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Diving into any new reporting platform (or even a new version of an existing platform) can be an overwhelming experience—where do I find the reports I’m looking for? Where did the datepicker even go!? But once you’re over the initial hump, there are a few tips to keep in mind that will serve you well no matter what platform you’re operating in:

1.  Combine Multiple Dimensions

Most platforms provide a default set of reports that tend to show you a single dimension alongside one or more metrics; for example, a landing page report that shows visits and bounce rate by page. While this is great for a high-level look into which pages (or other dimensions) are the best performers, it can often mislead without the proper context—a specific landing page may be showing an anomalously high bounce rate only for a particular channel that’s driving a large volume of unqualified traffic, and depressing its overall performance despite strength in other channels. Combining dimensions to provide context like this is one of the most effective ways to expand the value of a default report.

2.  Create Calculated Metrics

Similarly, the default metrics included in a platform won’t always serve your needs; when tracking ecommerce revenue, for instance, your platform may not provide comprehensive support for the way in which you capture discounts, tax, and shipping. In cases like these, a calculated metric composed of the underlying component metrics you need is going to be enormously helpful. Unfortunately, some platforms don’t yet allow you to create custom calculated metrics—but in the ones that do (which include most modern analytics platforms), setting these up is a guaranteed win if you’ll be frequently reporting from within the platform.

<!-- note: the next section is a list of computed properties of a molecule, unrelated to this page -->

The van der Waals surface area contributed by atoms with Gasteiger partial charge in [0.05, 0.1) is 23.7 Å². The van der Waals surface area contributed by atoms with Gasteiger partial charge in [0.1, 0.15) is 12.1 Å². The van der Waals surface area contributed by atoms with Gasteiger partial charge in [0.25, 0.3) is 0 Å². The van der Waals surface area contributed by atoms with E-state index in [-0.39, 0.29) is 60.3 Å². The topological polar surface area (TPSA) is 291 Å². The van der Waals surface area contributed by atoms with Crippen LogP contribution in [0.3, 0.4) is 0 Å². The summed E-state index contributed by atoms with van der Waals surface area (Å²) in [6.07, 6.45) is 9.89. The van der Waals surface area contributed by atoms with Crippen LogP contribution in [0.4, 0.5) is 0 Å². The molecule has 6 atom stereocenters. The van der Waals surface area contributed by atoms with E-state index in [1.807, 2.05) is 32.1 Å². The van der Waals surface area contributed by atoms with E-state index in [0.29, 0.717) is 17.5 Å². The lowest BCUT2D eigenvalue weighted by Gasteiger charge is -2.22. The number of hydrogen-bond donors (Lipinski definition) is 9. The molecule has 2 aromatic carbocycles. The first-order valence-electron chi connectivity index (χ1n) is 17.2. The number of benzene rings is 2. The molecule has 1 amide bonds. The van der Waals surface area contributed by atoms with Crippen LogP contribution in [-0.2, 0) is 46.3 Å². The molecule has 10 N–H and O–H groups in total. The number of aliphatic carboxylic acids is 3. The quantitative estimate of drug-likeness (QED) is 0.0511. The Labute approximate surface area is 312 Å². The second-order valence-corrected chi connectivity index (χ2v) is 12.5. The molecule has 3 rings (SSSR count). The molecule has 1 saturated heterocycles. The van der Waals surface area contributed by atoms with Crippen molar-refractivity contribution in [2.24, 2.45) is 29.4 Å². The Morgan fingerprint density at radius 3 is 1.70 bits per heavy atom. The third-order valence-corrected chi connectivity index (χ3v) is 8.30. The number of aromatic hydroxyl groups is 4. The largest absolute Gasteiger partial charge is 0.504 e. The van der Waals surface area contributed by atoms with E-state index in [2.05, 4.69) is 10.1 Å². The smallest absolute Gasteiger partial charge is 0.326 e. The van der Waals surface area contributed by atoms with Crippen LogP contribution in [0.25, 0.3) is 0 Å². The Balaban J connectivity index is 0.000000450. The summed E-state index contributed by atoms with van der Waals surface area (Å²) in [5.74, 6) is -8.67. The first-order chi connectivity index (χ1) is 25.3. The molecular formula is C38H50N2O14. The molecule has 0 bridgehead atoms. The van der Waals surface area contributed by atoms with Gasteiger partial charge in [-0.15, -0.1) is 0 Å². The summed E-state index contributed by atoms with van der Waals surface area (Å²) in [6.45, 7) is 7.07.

3.  Set Up Scheduled Reports

Once you’ve started to come to grips with the platform you’re using, and identified or built the reports that provide the most value for you, it’ll be a lot easier to get those reports in your inbox every day/week/month than to log in to the platform every day and track them back down. Depending on your needs, this could be as simple as receiving a summary of your revenue for the past week, or as complex as a robust daily dashboard breaking down your KPIs on a channel-by-channel basis (with additional exports that feed into Excel)… but that flexibility is powerful, and receiving reports right in your inbox allows you to fit monitoring of your data into a workflow that you’re already used to.

4.  Integrate and Extend Where Possible

Your average platform is going to give you a ton of value out of the box—with a tool like Google Analytics, for instance, you can get dozens of metrics and dimensions just by dropping a single block of code onto your site. But where things start to get really interesting is when you take the time to identify opportunities to pull in data from other platforms and extend the data that already exists. Sure, your GA reports are great—but they’ll be even greater when they can also contain information about your Optimizely tests and your organic keyword data from Search Console, or when they organize your pages into Content Groupings that you’ve set up.

5.  Don’t Be Afraid To Break Stuff

The dreaded empty report—perhaps a result of combining dimensions and metrics that just don’t work together. But you’ll never know if you don’t try, and sometimes pulling together data points that wouldn’t seem to fit ends up providing you with a new insight that you hadn’t previously considered. As long as you’re working on a custom report within your own login, and not tweaking administrative settings, you’re unlikely to cause any lasting harm—and it might just help you identify that standout finding!